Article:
“And are there no snipe there?”
“So many, and they lie so hard, that dogs are useless. On the regular snipe grounds,they walk them up.”
“And how do you expect these dogs to point snipe now ?”
“I do not expect them to point snipe at first; but as soon as they find we are shooting them, they’ll point them fast enough, I promise you.” “You think So?”
“No. I know so. I would bet a hundred to five,if I were a betting man, that before night they point, and back, and find dead too, on snipe as steadily as ever you saw dogs.” .
Maybes o; but it's new to me. Do you mean to say that good dogs will stand anything?” “I mean to say that good dogs can be broke to stand on anything, or—nothing.”
“On anything! on any game you mean.”
“I mean, precisely, what I say—on anything. And that is the reason why I checked you for shooting a meadowlark over them the other day, and why I am so particular as to the ‘who I take out with me. If small birds are killed indiscriminately with game, over dogs, before many days you will have as dead points at larks and brown thrushes, as at quail and ruffed grouse. If a man shoots pigeons, larks, and black-birds, or even reed-birds, for that matter, over my setters, he may do so once, but he will have no second chance, I promise you.”
“I expect to see these dogs of yours paragons. They ought to be such, by all the trouble you take with them. I know no one who insists so much on doing everything ship shape.”
“They are good dogs. The best broke dogs, to my mind, that I have seen in this country; but this is no fair opportunity to judge them. Their forte is high fast ranging for quail; and they are going to be tried today, in ground, and upon game, such as they never have seen. But come; you seem to have finished that abominable coffee, so we had better get under way at once. It is a wild, bad morning, and the birds will scarcely lie; and if we want to make anything like a bag, we shall have to fag hard for it.” - Thereupon, without further words, the two friends took up their guns and got under way; Timothy following, game-bag on shoulder and cudgel in hand, the two setters, just released from the chain, gambolling about in the highest spirits and most admirable condition, as was evinced by the moist coolness of their jet-black noses, and the silky gloss of their deeply feathered coats.
“There is a piece of wild meadow here, Charley,” said Archer, pointing across a pair of bars to the right,“ which, before the banks were broke, and the tide got in, used to be the first in the country for spring shooting. There are a good many birds in it now, I dare say, for it has got plenty of covert, and they will seek covert in such a wind as this.”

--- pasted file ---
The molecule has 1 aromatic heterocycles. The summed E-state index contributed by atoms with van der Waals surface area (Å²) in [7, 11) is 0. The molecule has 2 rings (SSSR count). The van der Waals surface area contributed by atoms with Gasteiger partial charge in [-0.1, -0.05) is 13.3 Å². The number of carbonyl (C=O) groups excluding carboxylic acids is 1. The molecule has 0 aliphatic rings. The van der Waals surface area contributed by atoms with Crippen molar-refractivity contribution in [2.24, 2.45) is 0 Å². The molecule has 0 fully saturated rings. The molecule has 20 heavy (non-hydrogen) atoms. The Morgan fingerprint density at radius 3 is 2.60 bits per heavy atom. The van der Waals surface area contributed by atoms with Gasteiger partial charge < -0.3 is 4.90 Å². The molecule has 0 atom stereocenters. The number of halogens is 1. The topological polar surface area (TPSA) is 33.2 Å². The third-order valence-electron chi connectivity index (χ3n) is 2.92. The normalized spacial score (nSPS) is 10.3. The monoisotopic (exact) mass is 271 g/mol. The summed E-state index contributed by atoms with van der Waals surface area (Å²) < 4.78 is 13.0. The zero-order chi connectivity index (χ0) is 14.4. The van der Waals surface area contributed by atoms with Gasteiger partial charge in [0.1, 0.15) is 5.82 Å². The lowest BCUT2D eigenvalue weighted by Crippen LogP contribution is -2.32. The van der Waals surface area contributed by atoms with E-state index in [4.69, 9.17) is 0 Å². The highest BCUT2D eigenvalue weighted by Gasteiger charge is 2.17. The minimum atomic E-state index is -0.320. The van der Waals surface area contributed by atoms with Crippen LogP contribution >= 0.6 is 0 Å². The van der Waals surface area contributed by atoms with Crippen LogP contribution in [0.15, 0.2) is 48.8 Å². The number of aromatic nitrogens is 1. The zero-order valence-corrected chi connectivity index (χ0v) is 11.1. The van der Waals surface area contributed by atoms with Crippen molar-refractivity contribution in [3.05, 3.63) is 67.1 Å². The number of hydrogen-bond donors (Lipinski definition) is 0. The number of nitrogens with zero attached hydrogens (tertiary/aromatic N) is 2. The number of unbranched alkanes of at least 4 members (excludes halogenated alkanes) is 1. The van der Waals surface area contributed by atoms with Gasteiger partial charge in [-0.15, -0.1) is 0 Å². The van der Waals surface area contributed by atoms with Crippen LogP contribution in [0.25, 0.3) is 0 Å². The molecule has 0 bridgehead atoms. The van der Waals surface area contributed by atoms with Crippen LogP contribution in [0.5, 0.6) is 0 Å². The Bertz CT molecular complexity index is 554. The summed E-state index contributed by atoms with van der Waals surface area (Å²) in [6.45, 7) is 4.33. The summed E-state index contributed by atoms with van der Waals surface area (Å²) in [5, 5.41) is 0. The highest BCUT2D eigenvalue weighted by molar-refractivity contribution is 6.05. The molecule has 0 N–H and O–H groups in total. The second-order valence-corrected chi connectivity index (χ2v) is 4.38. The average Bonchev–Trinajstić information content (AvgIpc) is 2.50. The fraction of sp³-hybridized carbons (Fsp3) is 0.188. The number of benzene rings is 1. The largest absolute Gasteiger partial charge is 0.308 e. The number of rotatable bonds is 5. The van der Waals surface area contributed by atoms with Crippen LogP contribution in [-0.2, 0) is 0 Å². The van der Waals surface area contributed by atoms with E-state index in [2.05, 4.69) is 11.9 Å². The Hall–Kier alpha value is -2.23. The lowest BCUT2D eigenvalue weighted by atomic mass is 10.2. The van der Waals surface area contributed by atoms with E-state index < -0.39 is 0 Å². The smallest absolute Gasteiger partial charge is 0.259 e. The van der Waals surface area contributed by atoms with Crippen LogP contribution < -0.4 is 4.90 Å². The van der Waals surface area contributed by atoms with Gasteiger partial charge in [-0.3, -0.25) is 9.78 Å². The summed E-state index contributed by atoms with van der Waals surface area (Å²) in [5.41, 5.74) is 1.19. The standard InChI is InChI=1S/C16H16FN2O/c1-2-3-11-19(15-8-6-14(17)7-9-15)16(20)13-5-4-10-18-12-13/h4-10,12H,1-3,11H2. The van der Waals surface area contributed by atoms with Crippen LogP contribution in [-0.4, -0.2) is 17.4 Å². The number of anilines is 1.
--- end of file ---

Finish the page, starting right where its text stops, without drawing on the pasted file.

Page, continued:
“Let us try it, then, if you say so.”
“It is most infernal walking, but it wont do to stick at trifles. So here goes,” and suiting the action to the word he strode across the fence, and at the first step was mid-leg deep in a soft rust-colored sludge, half semi-liquid mud and half semi-decomposed vegetable matter. A few floundering strides through this Sirbonian bog, brought them to drier, if not sounder ground,which was, in truth, even harder walking than before, as the soil was here so tenacious that it was difficult to draw the leg out of the mire, into which it sunk ankle deep. In places, this was covered by high reeds standing wide apart, with splashes of shallow water covering the surface, and here the bottom was harder; in others, a rank, short, rushy grass, which had probably been burnt over, some two years before, grew thick and matted on the loose rotten soil, through which, every few yards asunder, soaked little rills of nearly stagnant water, indicated more by the blackness and ooziness of their muddy channels, than by any visible stream or current.
The setters looked at one another wistfully, and then at their master, as if they wondered what the deuce they were expected to do in such ground as that, and when at length in obedience to his “hold up, good lads!” and the wafture of his hand to the right and left, they broke off, and began to quarter their ground steadily and beautifully, crossing each other in regular diagonal lines; they did not beat at their usual dashing gallop, heads up and sterns down, as they would have done, had they been beating for quail, but felt their way, as it were, gingerly and fearfully, keeping at a trot, though they whipped their flanks all the time with their feathery sterns, and often putting down their noses, as if to seek for some strange trail or scent. -
“Upon my life! Harry,” said his friend, “if it were not impossible, I should believe that those dogs know as well as we do, that they are after some game to which they are unaccustomed to day.”
“Know it! of course they know it! Why, if we had been upon stubbles, they would have ranged the whole of this piece, before this time. Ha! Bob—toho!” he exclaimed, as a snipe sprung directly under the black dog's nose, who went on without taking the least notice either to stand or to chase—“Toho !” and at the word, the staunch brutes both came to a stand, irresolute of course, and uncertain, as a stand always must be, when dogs do not know what they are upon, but still, without a forward motion, after the word met their ears. But, even as he shouted,Harry pitched up his gun to his eye, literally drawing the trigger as it rose, so that it was discharged the instant the butt struck his shoulder—for the bird had sprung wild, at least twenty yards off, in the first instance, and the wind blowing very fresh, in cold squalls,had gone away, as if “the devil drove, directly in the teeth of the north-wester, zig-zaging it with all his wings, and reiterating his sharp squeak, as if in triumph. But there was a quick eye, and nimble finger behind, and a gun, that if held straight, was wont to tell a tale; and when he had got some five-and-forty yards away, the strength of the charge struck him full,and sent him, doubled up like a rag, some six yards further forward.